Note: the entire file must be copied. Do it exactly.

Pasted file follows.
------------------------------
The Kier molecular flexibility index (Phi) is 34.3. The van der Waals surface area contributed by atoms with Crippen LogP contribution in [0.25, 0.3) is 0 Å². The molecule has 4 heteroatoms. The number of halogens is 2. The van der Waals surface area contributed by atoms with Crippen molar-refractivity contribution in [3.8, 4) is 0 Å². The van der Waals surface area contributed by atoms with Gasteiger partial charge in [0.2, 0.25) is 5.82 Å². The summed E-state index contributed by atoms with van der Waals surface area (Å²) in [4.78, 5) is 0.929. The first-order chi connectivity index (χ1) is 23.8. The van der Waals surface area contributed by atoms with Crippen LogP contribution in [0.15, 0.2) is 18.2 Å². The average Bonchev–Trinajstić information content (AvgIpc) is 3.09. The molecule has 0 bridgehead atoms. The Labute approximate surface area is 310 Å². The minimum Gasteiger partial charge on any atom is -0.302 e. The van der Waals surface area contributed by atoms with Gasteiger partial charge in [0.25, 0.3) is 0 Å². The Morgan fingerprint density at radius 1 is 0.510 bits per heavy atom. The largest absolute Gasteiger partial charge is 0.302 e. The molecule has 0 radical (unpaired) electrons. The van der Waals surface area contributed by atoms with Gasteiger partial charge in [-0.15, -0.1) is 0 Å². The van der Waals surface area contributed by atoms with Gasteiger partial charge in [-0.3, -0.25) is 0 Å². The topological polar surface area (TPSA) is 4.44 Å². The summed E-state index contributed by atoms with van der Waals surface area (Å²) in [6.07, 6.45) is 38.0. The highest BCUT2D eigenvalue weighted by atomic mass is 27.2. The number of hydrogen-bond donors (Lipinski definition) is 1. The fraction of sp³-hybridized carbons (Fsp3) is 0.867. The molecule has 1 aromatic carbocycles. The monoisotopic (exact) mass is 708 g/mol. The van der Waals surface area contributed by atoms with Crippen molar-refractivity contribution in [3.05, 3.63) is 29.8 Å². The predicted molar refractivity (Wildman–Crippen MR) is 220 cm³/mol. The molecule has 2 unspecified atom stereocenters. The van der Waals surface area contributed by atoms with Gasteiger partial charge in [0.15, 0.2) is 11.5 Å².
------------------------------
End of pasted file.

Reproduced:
The Kier molecular flexibility index (Phi) is 34.3. The van der Waals surface area contributed by atoms with Crippen LogP contribution in [0.25, 0.3) is 0 Å². The molecule has 4 heteroatoms. The number of halogens is 2. The van der Waals surface area contributed by atoms with Crippen molar-refractivity contribution in [3.8, 4) is 0 Å². The van der Waals surface area contributed by atoms with Gasteiger partial charge in [0.2, 0.25) is 5.82 Å². The summed E-state index contributed by atoms with van der Waals surface area (Å²) in [4.78, 5) is 0.929. The first-order chi connectivity index (χ1) is 23.8. The van der Waals surface area contributed by atoms with Crippen LogP contribution in [0.15, 0.2) is 18.2 Å². The average Bonchev–Trinajstić information content (AvgIpc) is 3.09. The molecule has 0 bridgehead atoms. The Labute approximate surface area is 310 Å². The minimum Gasteiger partial charge on any atom is -0.302 e. The van der Waals surface area contributed by atoms with Gasteiger partial charge in [0.25, 0.3) is 0 Å². The Morgan fingerprint density at radius 1 is 0.510 bits per heavy atom. The largest absolute Gasteiger partial charge is 0.302 e. The molecule has 0 radical (unpaired) electrons. The van der Waals surface area contributed by atoms with Gasteiger partial charge in [-0.15, -0.1) is 0 Å². The van der Waals surface area contributed by atoms with Gasteiger partial charge in [-0.3, -0.25) is 0 Å². The topological polar surface area (TPSA) is 4.44 Å². The summed E-state index contributed by atoms with van der Waals surface area (Å²) in [6.07, 6.45) is 38.0. The highest BCUT2D eigenvalue weighted by atomic mass is 27.2. The number of hydrogen-bond donors (Lipinski definition) is 1. The fraction of sp³-hybridized carbons (Fsp3) is 0.867. The molecule has 1 aromatic carbocycles. The monoisotopic (exact) mass is 708 g/mol. The van der Waals surface area contributed by atoms with Crippen molar-refractivity contribution in [3.05, 3.63) is 29.8 Å². The predicted molar refractivity (Wildman–Crippen MR) is 220 cm³/mol. The molecule has 2 unspecified atom stereocenters. The van der Waals surface area contributed by atoms with Gasteiger partial charge in [0.15, 0.2) is 11.5 Å².